Pubdate: Wed,  3 Jul 2002
Source: Wall Street Journal (US)
Copyright: 2002 Dow Jones & Company, Inc.
Author: Christopher Caldwell



America after World War II saw a psychological upheaval without precedent. 
By means of drugs , meditation and self-help schemes, millions of people 
sought to escape the values they had grown up with, the better to adapt to 
contemporary social relations.

In "The Road to Malpsychia," (Encounter, 326 pages, $26.95) Joyce Milton 
argues that such seekers for new wisdom were more than a bunch of 
eccentrics. They were at the center of "a vast experiment in applied 
psychology." Its premise was that human nature provides the beginnings of 
an ethical and behavioral compass -- which proved true. Its conclusion was 
that "traditional morality" could be painlessly replaced by psychotherapy 
- -- which proved disastrous.

The father of this "humanistic psychology" was Abraham Maslow. A protege of 
the anthropologist Ruth Benedict, Maslow thought people could have better 
work habits and love lives, more spontaneity and less guilt, if they would 
only heed the promptings of their inmost character. Progress toward 
psychological health ("self-actualization") was to be charted through "peak 
experiences," moments of religious vision or amatory transport when people 
felt themselves to be "fully human."

Maslow's work found deserved success in the corporate world. His theories 
on reducing intracompany rivalry and retraining workers in midcareer are 
the bedrock of today's workplace. And Maslow was a scholar of considerable 
integrity. He used primate data to show that Freud's theorizing on female 
sexuality contained much baseless speculation. He demonstrated that Albert 
Kinsey's sex research rested on skewed samples. A ruthless critic of his 
own work, Maslow came to worry about the "impossibility of distinguishing 
between a healthy peak experience and a manic attack."

He was right to. Maslow's ideas, as Ms. Milton shows, wound up giving carte 
blanche to academic con men, like Timothy Leary, who used the lingo of peak 
experience to proselytize for LSD. Leary parlayed federal subsidies and 
endorsements from credulous clergymen into a Harvard professorship. Once 
ensconced, he gave up all pretense of scholarly work, focusing his 
attentions on commune living, booze, groupies and radical politics.

If Leary was the most fraudulent of the humanistic psychologists, the 
group-therapy guru Carl Rogers was the most damaging. Rogers's 
"human-potential movement" popularized such innovations as encounter 
groups, the inner child and the group hug. This was therapy for "normals," 
meant to offer perfectly happy people a fuller interior life.

A floundering Christianity abetted his excesses. After Pope Paul VI called 
in 1966 for "wide-ranging experimentation" in Catholicism, Rogers sent 60 
facilitators to the Sisters of the Immaculate Heart of Mary in Los Angeles. 
Rogers's "touching exercises" turned out to be inconsistent with chastity; 
within a year, more than half of the 560 nuns abandoned the order, most as 
lesbians. Rogers would later work his magic at a Franciscan seminary in 
Santa Barbara, Calif., leaving in his wake America's largest Catholic 
pedophilia scandal until the recent one.

Accused of brainwashing and cult practices, Rogers responded by attributing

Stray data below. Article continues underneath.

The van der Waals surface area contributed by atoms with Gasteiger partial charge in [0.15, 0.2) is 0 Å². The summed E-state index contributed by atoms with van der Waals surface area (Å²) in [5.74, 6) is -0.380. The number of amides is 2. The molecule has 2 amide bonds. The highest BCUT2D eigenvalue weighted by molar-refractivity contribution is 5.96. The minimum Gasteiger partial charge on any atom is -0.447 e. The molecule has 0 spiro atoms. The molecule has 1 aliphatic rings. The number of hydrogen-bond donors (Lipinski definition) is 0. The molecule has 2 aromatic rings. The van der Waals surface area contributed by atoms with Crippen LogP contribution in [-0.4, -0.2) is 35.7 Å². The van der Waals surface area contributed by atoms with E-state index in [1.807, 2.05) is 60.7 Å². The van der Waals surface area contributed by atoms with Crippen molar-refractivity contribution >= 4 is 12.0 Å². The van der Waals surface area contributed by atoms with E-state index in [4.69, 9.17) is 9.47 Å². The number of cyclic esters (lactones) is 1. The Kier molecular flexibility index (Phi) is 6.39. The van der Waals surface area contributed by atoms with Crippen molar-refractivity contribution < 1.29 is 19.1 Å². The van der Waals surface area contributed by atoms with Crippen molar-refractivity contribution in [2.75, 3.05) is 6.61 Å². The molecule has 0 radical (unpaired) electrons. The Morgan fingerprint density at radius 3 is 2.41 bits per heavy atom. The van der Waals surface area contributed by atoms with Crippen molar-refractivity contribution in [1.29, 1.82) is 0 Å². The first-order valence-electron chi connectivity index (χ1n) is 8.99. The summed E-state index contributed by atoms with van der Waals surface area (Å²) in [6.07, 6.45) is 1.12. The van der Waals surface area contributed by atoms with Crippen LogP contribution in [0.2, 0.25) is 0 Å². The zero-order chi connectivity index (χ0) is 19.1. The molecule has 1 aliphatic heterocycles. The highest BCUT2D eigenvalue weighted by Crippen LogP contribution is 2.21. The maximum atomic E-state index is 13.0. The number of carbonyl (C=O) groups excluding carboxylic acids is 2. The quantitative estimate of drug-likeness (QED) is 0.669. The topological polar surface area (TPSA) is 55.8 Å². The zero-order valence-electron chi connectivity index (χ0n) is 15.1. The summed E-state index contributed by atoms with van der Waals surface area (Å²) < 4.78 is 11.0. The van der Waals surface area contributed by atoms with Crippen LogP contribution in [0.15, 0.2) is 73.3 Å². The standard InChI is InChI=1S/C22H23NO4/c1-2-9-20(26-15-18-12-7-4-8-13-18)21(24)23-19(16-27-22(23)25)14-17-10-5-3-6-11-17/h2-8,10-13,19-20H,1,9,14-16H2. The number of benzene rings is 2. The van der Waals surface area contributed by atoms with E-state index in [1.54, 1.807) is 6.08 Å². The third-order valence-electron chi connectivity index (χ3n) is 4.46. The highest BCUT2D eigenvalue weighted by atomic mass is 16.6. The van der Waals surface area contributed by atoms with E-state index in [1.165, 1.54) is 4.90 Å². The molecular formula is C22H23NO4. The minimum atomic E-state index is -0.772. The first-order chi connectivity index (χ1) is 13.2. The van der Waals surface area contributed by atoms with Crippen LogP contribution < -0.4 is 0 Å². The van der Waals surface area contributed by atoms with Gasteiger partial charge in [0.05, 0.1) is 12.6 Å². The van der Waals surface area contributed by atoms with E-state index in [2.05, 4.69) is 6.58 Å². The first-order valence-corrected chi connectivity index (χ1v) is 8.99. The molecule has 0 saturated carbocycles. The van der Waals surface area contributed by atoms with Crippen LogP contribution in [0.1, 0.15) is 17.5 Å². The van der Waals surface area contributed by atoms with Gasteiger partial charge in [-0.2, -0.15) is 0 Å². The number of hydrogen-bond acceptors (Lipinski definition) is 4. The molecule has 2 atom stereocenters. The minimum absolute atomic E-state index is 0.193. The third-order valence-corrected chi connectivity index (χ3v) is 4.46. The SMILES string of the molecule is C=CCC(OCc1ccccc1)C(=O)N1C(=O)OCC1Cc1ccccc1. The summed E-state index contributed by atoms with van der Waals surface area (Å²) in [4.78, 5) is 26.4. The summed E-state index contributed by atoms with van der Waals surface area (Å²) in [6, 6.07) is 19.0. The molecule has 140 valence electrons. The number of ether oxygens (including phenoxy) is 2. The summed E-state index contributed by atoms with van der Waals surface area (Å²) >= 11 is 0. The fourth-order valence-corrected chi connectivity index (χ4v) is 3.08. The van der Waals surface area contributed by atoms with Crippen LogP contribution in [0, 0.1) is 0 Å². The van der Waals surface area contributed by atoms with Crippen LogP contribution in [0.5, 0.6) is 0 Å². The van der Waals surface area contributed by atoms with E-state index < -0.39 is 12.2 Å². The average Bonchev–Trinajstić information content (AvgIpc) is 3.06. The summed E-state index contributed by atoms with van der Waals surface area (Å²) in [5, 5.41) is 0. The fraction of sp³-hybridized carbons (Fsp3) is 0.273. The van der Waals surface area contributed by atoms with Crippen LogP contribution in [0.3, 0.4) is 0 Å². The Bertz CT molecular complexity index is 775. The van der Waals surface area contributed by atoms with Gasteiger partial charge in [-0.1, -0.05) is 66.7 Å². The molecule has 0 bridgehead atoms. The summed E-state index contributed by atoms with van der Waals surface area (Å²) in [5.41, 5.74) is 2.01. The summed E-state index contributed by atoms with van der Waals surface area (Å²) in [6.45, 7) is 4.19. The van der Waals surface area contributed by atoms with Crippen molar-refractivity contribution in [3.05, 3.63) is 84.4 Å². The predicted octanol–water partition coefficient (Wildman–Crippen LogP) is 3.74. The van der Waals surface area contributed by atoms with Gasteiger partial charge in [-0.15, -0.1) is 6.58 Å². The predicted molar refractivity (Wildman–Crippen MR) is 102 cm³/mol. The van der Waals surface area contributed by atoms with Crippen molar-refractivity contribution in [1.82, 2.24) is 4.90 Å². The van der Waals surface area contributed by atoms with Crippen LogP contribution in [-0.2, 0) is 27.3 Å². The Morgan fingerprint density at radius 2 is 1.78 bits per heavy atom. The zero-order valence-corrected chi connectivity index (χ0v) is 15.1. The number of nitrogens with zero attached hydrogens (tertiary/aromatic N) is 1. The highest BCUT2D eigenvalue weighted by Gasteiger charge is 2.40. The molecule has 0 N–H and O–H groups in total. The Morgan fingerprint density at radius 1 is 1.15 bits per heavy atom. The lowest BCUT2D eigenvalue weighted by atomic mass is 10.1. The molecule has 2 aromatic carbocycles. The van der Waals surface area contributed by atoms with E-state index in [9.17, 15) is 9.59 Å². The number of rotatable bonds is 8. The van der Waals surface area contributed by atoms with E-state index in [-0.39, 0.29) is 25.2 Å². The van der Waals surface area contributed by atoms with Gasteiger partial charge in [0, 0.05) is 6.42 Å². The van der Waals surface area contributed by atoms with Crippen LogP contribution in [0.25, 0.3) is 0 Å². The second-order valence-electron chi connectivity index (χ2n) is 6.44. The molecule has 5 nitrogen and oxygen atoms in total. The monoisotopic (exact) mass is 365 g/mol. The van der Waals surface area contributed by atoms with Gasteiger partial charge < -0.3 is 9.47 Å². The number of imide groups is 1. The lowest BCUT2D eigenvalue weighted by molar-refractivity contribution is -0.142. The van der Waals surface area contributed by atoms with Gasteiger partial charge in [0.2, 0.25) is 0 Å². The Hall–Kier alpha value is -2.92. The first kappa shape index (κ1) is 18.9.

all such attacks to "the far right." (He was a pioneer in this regard, 
too.) But the "feelings revolution" that grew out of his ideas suggests 
that there was indeed something empty and opportunistic about them. The 
used-car salesman Werner Erhard was only the most renowned of the hucksters 
who seized on Rogers's strategies. Erhard's "est" movement, essentially 
sadism with a therapeutic gloss, attracted wayward celebrities throughout 
the 1970s before a series of financial exposes sent him into European 
exile. The ex-drunk Chuck Dederich founded Synanon, which preyed on 
vulnerable addicts before turning into a full-blown cult, complete with 

Having captured these often bogus and outsized personalities, Ms. Milton 
turns to the mainstream fallout of humanistic psychology, charting its 
legacy in the New Age, self-esteem and diversity movements. But at times 
she overreaches. Betty Friedan does not belong here, even if she once 
sought Maslow's research help. Nor does California's 1987 decision to stop 
teaching phonics in grade schools. Ms. Milton has set herself the difficult 
task of capturing a Zeitgeist. For the most part, she does so with common 
sense and acuity. But like Paul Johnson in "Intellectuals," she is better 
at using her subjects' personal lives to expose their hypocrisy and vested 
interests than at critiquing their ideas.

Ms. Milton tends to look at flaky pop-psych fads as cause, not effect. She 
is just not curious about the desperation that led so many saps to seek 
them out in the first place. So she sneers at Timothy Leary's tirades 
against "fake-television-set American society." But what halfway 
intelligent American hasn't occasionally felt a similar rage? Who can 
dismiss Carl Rogers's claim that affluence and "large impersonal 
institutions" made postwar Americans "probably more aware of their inner 
loneliness than has ever been true before in history"?

Ms. Milton has done a real service in tracing the catastrophic excesses of 
postwar psychology. But ensuring that those excesses are not repeated 
begins with explaining why postwar "normality" has been for many Americans 
a textureless and terribly disorienting state.

Mr. Caldwell is a senior editor at the Weekly Standard.
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